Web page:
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the Pequods, and by their own labor, which had redeemed the wilderness. A letter was also addressed from Connecticut 1661 to the aged Lord Say and Seal, See Trumbull, i. App. VII. VIII. IX. the early friend of the emigrants, and now, on the restoration, while it was yet the royal policy to conciliate the Presbyterians, a favas often been said, the ratio of the increase of population is the surest criterion of public happiness, Connecticut was long the happiest state in the world. Trumbull, i. 451, gives the number of inhabitants at 17,000, in 1713. There were, probably, as many as 17,000, and more, in 1688. Religion united with the pursuits of agced beside cattle; and in return for them but few foreign luxuries stole in. Even so late as 1713, the number of seamen did not exceed one hundred and twenty. Trumbull, i. 453. The soil had originally been justly divided, or held as common property in trust for the public, and for new comers. Forestalling was successfully resi
dly contained three thousand; and Massachusetts, with Plymouth, never from the first peopled by many Indians, seems to have had less than eight thousand. In Connecticut and Rhode Island, never depopulated by wasting sickness, the Mohegans, the Chap. XII.} 1675. Narragansetts, the Pokanokets, and kindred tribes, had multiplied their villages round the sea-shore, the inlets, and the larger ponds, which increased their scanty supplies by furnishing abundance of fish. Yet, Winthrop, i. 105 Trumbull, i. 40. Williamson, i. 483. Gallatin, 36, 37. Gookin and Holmes, in Mass. Hist. Coll. i. and IX. Answer of General Assembly in 1680, in Chalmers, 308 of these, the exaggerated estimates melt away, when subjected to criticism. To Connecticut, rumor, in the days of the elder Winthrop, gave three or four thousand warrior Indians; and there may have been half of the larger number: the Narragansetts, like so many other tribes, boasted of their former grandeur, but they could not bring into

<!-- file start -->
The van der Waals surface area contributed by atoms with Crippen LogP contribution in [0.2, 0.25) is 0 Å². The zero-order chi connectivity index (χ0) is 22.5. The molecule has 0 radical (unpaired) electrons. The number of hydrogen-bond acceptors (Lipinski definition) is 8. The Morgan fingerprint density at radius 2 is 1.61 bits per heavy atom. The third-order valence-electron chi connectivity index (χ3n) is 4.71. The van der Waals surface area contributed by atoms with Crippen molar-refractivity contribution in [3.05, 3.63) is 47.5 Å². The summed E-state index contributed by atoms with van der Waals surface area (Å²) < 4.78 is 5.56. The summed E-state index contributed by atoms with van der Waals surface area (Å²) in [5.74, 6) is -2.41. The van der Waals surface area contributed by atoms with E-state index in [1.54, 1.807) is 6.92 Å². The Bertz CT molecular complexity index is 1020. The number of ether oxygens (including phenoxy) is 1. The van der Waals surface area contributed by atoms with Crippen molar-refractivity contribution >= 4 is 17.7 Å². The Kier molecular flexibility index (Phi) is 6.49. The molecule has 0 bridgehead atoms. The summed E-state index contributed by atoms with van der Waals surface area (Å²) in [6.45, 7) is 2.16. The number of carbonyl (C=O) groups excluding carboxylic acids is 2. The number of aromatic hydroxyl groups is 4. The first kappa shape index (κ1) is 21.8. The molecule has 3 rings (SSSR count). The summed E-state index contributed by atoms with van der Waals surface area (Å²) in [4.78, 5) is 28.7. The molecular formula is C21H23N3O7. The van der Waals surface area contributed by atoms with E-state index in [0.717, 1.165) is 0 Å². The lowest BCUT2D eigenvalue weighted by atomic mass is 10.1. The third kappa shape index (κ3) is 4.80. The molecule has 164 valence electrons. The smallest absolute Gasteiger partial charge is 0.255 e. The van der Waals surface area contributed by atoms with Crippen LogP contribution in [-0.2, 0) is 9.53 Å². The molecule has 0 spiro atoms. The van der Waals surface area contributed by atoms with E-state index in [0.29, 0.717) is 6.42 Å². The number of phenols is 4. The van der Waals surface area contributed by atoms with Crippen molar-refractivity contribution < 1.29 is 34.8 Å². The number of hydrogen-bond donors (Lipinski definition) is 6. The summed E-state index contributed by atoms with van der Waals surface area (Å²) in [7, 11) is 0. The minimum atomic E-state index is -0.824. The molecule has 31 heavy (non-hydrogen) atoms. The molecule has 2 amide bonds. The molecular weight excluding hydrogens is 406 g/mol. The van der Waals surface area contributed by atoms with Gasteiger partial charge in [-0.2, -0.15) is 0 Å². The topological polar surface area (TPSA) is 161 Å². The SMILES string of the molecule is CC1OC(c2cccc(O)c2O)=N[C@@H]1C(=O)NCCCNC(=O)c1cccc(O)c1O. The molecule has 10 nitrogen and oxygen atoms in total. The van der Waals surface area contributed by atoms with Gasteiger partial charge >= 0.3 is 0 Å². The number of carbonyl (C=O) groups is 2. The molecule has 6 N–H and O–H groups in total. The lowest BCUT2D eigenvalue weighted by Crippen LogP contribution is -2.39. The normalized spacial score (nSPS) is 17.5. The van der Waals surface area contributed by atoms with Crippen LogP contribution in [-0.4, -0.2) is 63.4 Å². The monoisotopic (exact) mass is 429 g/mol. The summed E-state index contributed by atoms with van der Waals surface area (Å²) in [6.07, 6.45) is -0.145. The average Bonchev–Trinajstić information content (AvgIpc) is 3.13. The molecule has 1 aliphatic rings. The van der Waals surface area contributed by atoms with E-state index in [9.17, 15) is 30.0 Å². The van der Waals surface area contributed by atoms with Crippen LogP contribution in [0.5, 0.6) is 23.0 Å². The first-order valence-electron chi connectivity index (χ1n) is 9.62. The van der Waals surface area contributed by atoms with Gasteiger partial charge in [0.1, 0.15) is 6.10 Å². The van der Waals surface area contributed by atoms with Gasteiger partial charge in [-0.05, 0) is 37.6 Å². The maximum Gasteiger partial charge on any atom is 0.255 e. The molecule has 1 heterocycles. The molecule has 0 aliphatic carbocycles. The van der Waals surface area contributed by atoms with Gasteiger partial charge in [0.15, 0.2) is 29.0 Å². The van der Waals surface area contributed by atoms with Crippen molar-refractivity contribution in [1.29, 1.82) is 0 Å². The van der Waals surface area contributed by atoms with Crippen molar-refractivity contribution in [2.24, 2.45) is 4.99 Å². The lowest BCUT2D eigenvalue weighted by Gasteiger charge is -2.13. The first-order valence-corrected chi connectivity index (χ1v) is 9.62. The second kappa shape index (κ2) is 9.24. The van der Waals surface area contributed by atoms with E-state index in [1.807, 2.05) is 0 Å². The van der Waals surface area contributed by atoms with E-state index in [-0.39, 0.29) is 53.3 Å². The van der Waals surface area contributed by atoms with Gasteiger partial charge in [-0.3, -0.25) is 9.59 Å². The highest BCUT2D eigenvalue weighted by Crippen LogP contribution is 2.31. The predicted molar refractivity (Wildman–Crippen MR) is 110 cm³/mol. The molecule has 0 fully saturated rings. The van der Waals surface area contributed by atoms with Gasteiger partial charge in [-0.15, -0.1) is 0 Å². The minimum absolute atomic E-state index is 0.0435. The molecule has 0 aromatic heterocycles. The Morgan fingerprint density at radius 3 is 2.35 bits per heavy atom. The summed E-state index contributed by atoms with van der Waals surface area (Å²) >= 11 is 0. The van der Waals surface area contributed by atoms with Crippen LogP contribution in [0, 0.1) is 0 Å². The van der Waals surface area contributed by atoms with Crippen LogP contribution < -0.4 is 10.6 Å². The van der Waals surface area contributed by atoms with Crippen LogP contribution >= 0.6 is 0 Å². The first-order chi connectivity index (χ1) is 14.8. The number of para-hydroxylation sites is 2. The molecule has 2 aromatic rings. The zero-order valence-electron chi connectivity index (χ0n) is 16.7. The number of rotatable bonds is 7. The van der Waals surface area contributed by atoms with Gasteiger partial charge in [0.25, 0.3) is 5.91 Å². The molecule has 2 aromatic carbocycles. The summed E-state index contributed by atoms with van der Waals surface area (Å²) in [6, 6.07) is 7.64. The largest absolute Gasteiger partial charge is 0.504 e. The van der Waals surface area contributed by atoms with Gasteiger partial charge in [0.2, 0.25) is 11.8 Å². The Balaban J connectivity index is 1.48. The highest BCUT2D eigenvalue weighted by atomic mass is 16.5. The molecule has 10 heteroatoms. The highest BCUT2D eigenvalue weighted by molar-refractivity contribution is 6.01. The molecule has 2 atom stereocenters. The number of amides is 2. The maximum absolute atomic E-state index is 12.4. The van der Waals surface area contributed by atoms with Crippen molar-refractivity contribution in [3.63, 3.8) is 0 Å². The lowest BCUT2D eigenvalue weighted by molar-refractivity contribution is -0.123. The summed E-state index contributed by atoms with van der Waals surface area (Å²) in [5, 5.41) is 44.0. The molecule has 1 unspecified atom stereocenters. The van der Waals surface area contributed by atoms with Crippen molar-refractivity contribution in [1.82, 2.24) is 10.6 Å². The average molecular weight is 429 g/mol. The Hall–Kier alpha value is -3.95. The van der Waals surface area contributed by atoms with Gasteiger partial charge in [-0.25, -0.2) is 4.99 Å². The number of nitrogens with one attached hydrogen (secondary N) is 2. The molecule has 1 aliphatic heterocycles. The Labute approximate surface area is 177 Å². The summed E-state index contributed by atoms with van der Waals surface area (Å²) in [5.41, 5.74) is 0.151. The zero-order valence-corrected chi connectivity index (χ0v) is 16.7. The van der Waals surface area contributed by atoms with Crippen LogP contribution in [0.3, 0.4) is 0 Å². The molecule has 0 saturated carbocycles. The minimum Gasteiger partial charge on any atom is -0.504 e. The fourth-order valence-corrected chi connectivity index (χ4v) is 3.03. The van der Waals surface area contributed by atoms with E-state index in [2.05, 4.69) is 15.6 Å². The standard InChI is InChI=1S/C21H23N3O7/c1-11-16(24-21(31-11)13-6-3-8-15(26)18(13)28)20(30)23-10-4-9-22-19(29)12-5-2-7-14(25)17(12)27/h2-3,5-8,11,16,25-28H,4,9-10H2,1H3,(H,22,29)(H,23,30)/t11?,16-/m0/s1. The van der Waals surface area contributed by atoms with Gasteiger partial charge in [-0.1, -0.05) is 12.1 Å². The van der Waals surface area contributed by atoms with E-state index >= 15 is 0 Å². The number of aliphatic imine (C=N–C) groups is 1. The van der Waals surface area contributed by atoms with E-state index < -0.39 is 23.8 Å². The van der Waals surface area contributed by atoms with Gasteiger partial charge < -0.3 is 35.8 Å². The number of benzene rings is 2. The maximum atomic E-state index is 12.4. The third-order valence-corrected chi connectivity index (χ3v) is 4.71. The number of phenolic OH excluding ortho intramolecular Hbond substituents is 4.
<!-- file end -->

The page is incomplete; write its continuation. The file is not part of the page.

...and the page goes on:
. Stuyresant, in Hazard, II. 262. Bradford, in Hutchinson's Mass. 416, 417. Trumbull, i. 21. Bradford, in Prince. Compare the argument of G C Verplanck, in N. A. soil, or submitted to Swedish jurisdiction. Compare, on the whole subject, Trumbull's Connecticut, i. 178; Hazard's Register of Pennsylvania, i 17, &c.; Clay's An365. The traditionary account of the battle on Strickland Plain, preserved by Trumbull, i. 161, and repeated, but not confirmed, by Wood, p. 74, cannot be quite accutain a national guaranty for the integrity of their possessions. Treaty, in Trumbull, i. 192. Hutchinson, i. 447. Hazard, II. 218. Compare Albany Records, IV. 1 Albany Records, IV. 84. But compare Albany Records, IV. 120; VII. 147—150: Trumbull, i. 202: Second Amboyna Tragedy, Hazard, II. 257: Documents, in Hazard, II. 20nal of the Envoys to Hartford, in Albany Records, XVI. 292, 315. Compare also Trumbull's Connecticut and the numerous documents in Hazard. These unavailing discu